IN the democracy of the dead all

When you are old and gray and full of sleep,

And nodding by the fire, take down this book,

And slowly read and dream of the soft look

HE world-story after all is nothing more than the story of human sentiment. The causes that have been lost and won, the victories and defeats, the Reformation and the Renaissance, all the great things that have been done, have been first achieved in the emotional life, in the human spirit. The immense material resources of Asia hurl themselves against Greek sentiment and are shattered. The Roman empire, robbed of Roman spirit, falls apart; China, the unalterable, the anesthetic, is dying Napoleon's cynical remark that Heaven espoused the cause of the larger army was nowhere better disproved than in his own history. A handful of colonial farmers is worth a regiment of Hessians. To one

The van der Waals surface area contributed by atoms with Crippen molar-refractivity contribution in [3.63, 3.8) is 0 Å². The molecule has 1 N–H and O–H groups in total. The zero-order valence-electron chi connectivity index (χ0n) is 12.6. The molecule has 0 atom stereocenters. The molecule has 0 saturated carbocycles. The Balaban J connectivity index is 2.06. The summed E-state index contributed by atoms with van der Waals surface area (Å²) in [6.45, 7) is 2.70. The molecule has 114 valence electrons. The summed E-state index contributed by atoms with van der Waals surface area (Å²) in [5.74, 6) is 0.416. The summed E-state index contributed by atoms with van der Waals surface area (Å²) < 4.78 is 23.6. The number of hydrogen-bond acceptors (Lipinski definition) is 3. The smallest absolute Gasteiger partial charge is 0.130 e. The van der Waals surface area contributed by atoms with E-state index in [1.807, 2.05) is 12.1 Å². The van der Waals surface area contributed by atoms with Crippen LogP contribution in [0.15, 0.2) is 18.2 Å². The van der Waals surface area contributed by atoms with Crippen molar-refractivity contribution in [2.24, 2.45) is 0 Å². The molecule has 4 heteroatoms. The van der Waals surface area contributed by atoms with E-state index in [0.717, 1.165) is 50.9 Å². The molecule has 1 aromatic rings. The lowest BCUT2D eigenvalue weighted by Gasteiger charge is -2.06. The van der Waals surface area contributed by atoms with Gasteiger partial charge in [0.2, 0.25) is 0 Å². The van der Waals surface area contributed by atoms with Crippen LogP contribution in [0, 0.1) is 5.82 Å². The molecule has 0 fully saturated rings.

man comes a su

Your eyes had once, and of their shadows deep;

How many loved your moments of glad grace,

men at last are equal. There is neither rank nor station nor prerogative in the republic of the grave. At this fatal threshold the philosopher ceases to be wise, and the song of the poet is silent. Dives relinquishes his millions and Lazarus his rags. The poor man is as rich as the richest, and the rich man is as poor as the pauper. The creditor loses his usury, and the debtor is acquitted of his obligation. There the proud man surrenders his dignities, the politician his honors,

And loved your beauty with love false or


But one man loved the pilgrim soul in you, And loved the sorrows of your changing face.

And bending down beside the glowing bars

Murmur, a little sadly, how love fled And paced upon the mountains overhead And hid his face amid a crowd of stars. "When You Are Old," by William Butler Yeats